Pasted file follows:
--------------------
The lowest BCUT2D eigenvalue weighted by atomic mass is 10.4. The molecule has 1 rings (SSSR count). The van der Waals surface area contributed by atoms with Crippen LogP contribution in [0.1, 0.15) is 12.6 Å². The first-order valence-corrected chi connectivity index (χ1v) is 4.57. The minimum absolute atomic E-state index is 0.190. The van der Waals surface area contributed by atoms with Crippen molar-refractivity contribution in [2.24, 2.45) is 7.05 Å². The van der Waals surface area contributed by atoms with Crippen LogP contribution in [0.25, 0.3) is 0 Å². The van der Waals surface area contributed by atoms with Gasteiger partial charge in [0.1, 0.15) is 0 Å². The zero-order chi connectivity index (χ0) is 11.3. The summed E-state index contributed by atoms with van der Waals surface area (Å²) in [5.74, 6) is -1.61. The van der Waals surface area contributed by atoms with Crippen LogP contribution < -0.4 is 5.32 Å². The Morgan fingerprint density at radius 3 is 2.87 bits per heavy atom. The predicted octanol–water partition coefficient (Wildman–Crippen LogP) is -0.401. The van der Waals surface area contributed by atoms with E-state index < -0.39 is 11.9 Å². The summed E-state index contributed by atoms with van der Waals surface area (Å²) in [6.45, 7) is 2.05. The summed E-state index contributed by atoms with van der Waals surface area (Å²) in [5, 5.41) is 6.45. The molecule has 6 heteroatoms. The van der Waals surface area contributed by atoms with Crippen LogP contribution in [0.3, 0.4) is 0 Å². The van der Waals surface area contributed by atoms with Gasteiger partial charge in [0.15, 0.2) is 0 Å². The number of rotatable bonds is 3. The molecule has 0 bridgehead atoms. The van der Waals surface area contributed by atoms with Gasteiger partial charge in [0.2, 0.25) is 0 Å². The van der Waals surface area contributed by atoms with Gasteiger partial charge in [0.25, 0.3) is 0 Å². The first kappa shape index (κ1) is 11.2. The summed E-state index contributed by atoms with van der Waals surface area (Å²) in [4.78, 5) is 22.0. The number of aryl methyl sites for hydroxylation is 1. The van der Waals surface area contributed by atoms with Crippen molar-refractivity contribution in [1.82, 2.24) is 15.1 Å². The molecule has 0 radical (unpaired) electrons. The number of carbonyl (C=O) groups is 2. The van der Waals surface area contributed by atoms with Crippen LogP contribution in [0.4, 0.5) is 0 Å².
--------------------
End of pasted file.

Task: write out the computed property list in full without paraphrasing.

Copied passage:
The lowest BCUT2D eigenvalue weighted by atomic mass is 10.4. The molecule has 1 rings (SSSR count). The van der Waals surface area contributed by atoms with Crippen LogP contribution in [0.1, 0.15) is 12.6 Å². The first-order valence-corrected chi connectivity index (χ1v) is 4.57. The minimum absolute atomic E-state index is 0.190. The van der Waals surface area contributed by atoms with Crippen molar-refractivity contribution in [2.24, 2.45) is 7.05 Å². The van der Waals surface area contributed by atoms with Crippen LogP contribution in [0.25, 0.3) is 0 Å². The van der Waals surface area contributed by atoms with Gasteiger partial charge in [0.1, 0.15) is 0 Å². The zero-order chi connectivity index (χ0) is 11.3. The summed E-state index contributed by atoms with van der Waals surface area (Å²) in [5.74, 6) is -1.61. The van der Waals surface area contributed by atoms with Crippen LogP contribution < -0.4 is 5.32 Å². The Morgan fingerprint density at radius 3 is 2.87 bits per heavy atom. The predicted octanol–water partition coefficient (Wildman–Crippen LogP) is -0.401. The van der Waals surface area contributed by atoms with E-state index < -0.39 is 11.9 Å². The summed E-state index contributed by atoms with van der Waals surface area (Å²) in [6.45, 7) is 2.05. The summed E-state index contributed by atoms with van der Waals surface area (Å²) in [5, 5.41) is 6.45. The molecule has 6 heteroatoms. The van der Waals surface area contributed by atoms with Crippen LogP contribution in [0.3, 0.4) is 0 Å². The van der Waals surface area contributed by atoms with Gasteiger partial charge in [0.15, 0.2) is 0 Å². The number of rotatable bonds is 3. The molecule has 0 bridgehead atoms. The van der Waals surface area contributed by atoms with Gasteiger partial charge in [0.2, 0.25) is 0 Å². The van der Waals surface area contributed by atoms with Gasteiger partial charge in [0.25, 0.3) is 0 Å². The first kappa shape index (κ1) is 11.2. The summed E-state index contributed by atoms with van der Waals surface area (Å²) in [4.78, 5) is 22.0. The number of aryl methyl sites for hydroxylation is 1. The van der Waals surface area contributed by atoms with Crippen molar-refractivity contribution in [1.82, 2.24) is 15.1 Å². The molecule has 0 radical (unpaired) electrons. The number of carbonyl (C=O) groups is 2. The van der Waals surface area contributed by atoms with Crippen LogP contribution in [0.4, 0.5) is 0 Å².